So here we are again, getting ready for our next bike tour.  Are we ready?

Despite knowing we are heading off, this time, to the more exotic climes of Sri Lanka more than several months ago, we left it until just two weeks before setting off to get our travel vaccinations sorted! Apparently, just two of the recommended three rabies jabs gives some level of protection! Fingers crossed that our “dog-magnet” status doesn’t cross continents.  One guide book’s advise on how to remain rabies free suggests avoiding dogs, bats and children.  Children? What sort of place are we heading to?

This will be an altogether different trip than our last.  Mainly, due to the climate and wildlife.  Whilst I’m keen to see elephants, crocodiles, leopards and other beasts in their natural habitat, it is quite rightly their habitat, and I do wonder what they might think of bikes trundling through them?  Non-rabid dogs were more than enough of an adrenaline kick as far as I’m concerned.  Seeing animals from the safety of a safari jeep at this point in time does seems to be a bit more sensible.  By the way – we are not thinking of cycling through the actual national parks (as it’s not generally allowed) but my research so far, has strongly intimated that there is plenty of wild-life wandering around generally and I’m guessing they can’t read the “end of park” signs!

Since booking our flights a UK journalist was eaten by a crocodile.  If you need to be updated on the different styles of crocodilian movement, look no further.  There’s the slither, the walk and the pounce. (possibly not the correct terminology!)  Even at my slow cycling pace I should be able to out-speed the walk and slither, it’s the pounce we have to worry about. When wanting to feed, a croc can, apparently, launch itself a distance of it’s full length in a couple of seconds.  It will usually attempt this from a hidden position or from water.  Note to self, keep away from river edges and cycle in the middle of the road when flanked by greenery, wonder how that works with the traffic?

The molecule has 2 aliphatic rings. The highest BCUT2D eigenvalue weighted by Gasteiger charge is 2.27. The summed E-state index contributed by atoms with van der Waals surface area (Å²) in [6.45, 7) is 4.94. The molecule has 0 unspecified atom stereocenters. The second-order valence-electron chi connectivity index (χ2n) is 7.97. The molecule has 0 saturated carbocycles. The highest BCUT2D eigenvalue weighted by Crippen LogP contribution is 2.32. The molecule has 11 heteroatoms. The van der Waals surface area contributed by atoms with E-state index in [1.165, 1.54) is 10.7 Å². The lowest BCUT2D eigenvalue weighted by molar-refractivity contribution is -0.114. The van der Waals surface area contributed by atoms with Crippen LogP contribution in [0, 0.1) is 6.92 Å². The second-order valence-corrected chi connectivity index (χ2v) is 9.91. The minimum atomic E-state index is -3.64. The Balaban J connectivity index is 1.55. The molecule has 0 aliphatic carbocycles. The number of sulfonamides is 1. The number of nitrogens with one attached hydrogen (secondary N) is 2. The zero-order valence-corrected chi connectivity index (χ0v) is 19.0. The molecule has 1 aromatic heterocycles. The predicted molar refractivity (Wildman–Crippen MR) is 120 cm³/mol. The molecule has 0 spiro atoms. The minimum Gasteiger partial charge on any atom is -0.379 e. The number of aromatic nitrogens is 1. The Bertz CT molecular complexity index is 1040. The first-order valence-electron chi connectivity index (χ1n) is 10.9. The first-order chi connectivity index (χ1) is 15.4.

Snakes, now they know no boundaries.  I’m repeating the mantra “they are always more scared of you than you are of them”.  That’s all very well, but with the most venomous one on the island giving a sneaky little bite, “which doesn’t usually hurt much” but then “due to it being a neuro-toxin can quickly cause muscles associated with breathing to stop working”! Shit! Can anyone lend me a bag and mask and an oxygen cylinder? (we’d happily carry the extra weight – just in case!).  Thankfully there is an anti-venom available….you’ve just got to A) notice you’ve been bitten and B) get to a hospital within about half an hour.  That’ll be easy then!

To think, we chose Sri Lanka, because someone I once met on a cycle tour (in Europe) recommended it as a nice and easy introduction to cycling in Asia………..blinking cycle tourists!